Scott Dixon was going to win the Indianapolis 500. Then Takuma Sato was going to win the Indianapolis 500. Then, with the "laps to go" counter down to single digits and Dixon crafting his plan to make a run at Sato, while second-generation racer Graham Rahal waited to pounce on them both from third, we had no idea who was going to win the Indianapolis 500. In that moment, we all seemed destined to win the day, three months of patience and irritation and compromise finally paying off with the gift of an all-time classic finish.
But in the end, the true winner of the 104th edition of The Greatest Spectacle in Racing was the same undefeated champion that of late has dominated every aspect of our lives.
After two weeks of traveling at some of the fastest speeds in Indy 500 history, the month of May-turned-month of August was led to the checkered flag by Sato as he cruised down the frontstretch at well less than half the velocity he used to earn his starting spot in the field one week earlier. His Honda-powered Dallara puttered along behind the pace car as a yellow flag waved next to those checkers, all happening at a slow-motion pace that ensured the empty grandstands we'd all been able to ignore for 3 hours, 10 minutes received plenty of television air time.
"I can't change that. It is what it is," Dixon said after being denied his shot at a second Indy win, finishing second after a dominant day, leading 111 of 200 laps. "I think it would have been interesting to see how that played out. But we'll never know, will we?"
No, we won't. With five laps remaining and the duel seemingly imminent, Sato and Rahal's teammate Spencer Pigot crashed hard in Turn 4. Pigot was rattled and being attended to by safety personnel. The debris field was large. There was no way it could be cleaned up in time to restart the race, so IndyCar Race Control had to decide: Should it pause it all under a red flag so that the track could be cleared for a restart dash to the finish? Or should it let those safety crews do their jobs and end the event under caution? Dixon exclaimed over the radio, verbalizing the thoughts of millions of race fans, none of whom was attending the race in person. "Are they going red?! They have to go red!"
It wasn't the wrong call. But it was a frustrating call. It left us unsatisfied. It left us uneasy. It left us sitting in our living rooms alone to sift through all the what-ifs produced by the empty hole created by what we had just been denied.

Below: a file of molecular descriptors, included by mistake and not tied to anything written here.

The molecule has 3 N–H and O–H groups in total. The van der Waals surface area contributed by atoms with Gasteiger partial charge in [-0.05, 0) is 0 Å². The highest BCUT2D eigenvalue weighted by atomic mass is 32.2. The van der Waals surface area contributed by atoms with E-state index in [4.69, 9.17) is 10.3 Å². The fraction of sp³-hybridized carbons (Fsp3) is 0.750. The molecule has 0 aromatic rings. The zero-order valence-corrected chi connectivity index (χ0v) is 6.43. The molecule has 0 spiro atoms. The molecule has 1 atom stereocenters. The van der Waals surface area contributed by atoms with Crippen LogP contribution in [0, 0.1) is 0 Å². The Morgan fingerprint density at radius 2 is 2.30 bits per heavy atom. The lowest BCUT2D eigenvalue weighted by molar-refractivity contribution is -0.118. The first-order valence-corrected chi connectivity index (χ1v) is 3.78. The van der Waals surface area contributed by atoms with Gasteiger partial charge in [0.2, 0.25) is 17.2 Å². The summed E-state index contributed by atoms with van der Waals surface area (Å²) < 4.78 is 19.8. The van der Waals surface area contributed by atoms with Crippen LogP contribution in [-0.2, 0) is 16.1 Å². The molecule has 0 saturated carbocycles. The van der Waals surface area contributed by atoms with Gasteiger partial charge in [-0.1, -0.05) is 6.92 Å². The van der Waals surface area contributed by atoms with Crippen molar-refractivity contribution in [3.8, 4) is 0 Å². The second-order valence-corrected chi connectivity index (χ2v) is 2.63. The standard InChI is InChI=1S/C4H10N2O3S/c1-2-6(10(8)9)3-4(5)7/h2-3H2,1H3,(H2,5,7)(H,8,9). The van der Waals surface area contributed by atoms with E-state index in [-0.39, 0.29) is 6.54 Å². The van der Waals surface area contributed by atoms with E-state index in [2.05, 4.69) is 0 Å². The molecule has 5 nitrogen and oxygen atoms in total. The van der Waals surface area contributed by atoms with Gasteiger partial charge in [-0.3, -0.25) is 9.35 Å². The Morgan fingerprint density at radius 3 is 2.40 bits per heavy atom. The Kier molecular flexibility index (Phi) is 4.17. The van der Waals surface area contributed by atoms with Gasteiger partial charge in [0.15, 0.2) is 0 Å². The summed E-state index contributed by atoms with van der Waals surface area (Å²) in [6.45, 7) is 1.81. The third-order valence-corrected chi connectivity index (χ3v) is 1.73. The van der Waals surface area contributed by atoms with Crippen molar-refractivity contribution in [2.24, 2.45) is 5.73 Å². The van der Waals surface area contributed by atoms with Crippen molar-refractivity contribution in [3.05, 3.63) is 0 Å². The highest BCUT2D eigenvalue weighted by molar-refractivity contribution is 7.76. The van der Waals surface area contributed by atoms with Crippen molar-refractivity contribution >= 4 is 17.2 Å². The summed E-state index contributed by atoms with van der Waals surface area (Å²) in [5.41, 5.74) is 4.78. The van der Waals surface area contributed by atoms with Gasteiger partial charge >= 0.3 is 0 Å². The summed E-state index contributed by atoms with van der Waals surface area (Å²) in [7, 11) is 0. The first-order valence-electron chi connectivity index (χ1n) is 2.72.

Feel free to copy and paste that sentence into every conversation you have about everything that has happened -- or more accurately, hasn't happened -- during this virus-steered year.
"I don't know," said Bobby Rahal, the 1986 Indy 500 champion, co-owner of Sato's team and father to third-place finisher Graham Rahal. "Have a restart at the end of the race, who knows who's got the advantage? Second-place guy, fourth-place guy, third-place guy? I think it's silly to sit there and try to predict what might have happened. The reality is Takuma won. This isn't the first 500 that's been flagged under yellow. It was a hell of a mess out there."
Since 1940, a total of 16 Indianapolis 500s have ended under caution, including a streak of four straight from 2010 to 2013. So, the letdown of finishing the 500 at speeds that you and I drive on the interstate is certainly nothing new. But this year's anticlimax was more difficult to digest because nearly every finish since that last yellow flag ending in 2013 was a thrill ride, two of those involving Sato himself. And none of those other races was being run atop the thin, emotional ice of this one, the always-present cracks of life inside a pandemic.
Sato, only moments after becoming the 20th multiple-time Indy 500 champion, talked about the fan-free setting of the race, describing it as "not a happy place, of course not."
He recalled Saturday, when instead of participating in the traditional downtown Indianapolis parade, the racers went onto Main Street of Speedway, Indiana, to deliver souvenirs to longtime Indy ticket holders who were having their attendance streaks broken by COVID-19.
"A guy, [in] 1964, he said he came here simply because he wanted the address of Speedway and Indianapolis in his life," Sato said. "He said today, he will pull the chair out into the garden and watch the TV, and actually physically he can hear [the race] from Indianapolis Motor Speedway. He's happy. Of course, he wanted to come, but he's happy. It's great to see that. Therefore, even we don't have a fan here physically, we know their heart is here."
From the fan in his garden to the hundreds who parked around the racetrack on Sunday -- strategically setting up across from the gaps in the grandstands where they could hear the cars and see the infield video boards -- to the millions watching the race on TV from home, all their hearts were there. Even if they were broken a little by that damned yellow flag.
"Nobody in the stands, we all know the reason for that, we're all sorry about that, we wish it could be otherwise," David Letterman said. The late-night TV legend and Indianapolis native is Rahal's team ownership partner. "I hope in some small way the joy that we're experiencing here can be shared by people who were able to watch this race in the United States and around the world. It's a small contribution, but maybe it's meaningful."
It is meaningful. No one doubts that. Just as no one, including Scott Dixon, wasn't happy for Takuma Sato, one of Gasoline Alley's most likable characters. But years from now, when we look back on the 104th Indianapolis 500, we aren't likely to remember what we had, what Sato did or how meaningful the experience was.
No, we'll always recall first and foremost what we were denied. That's why 2020 has won yet again.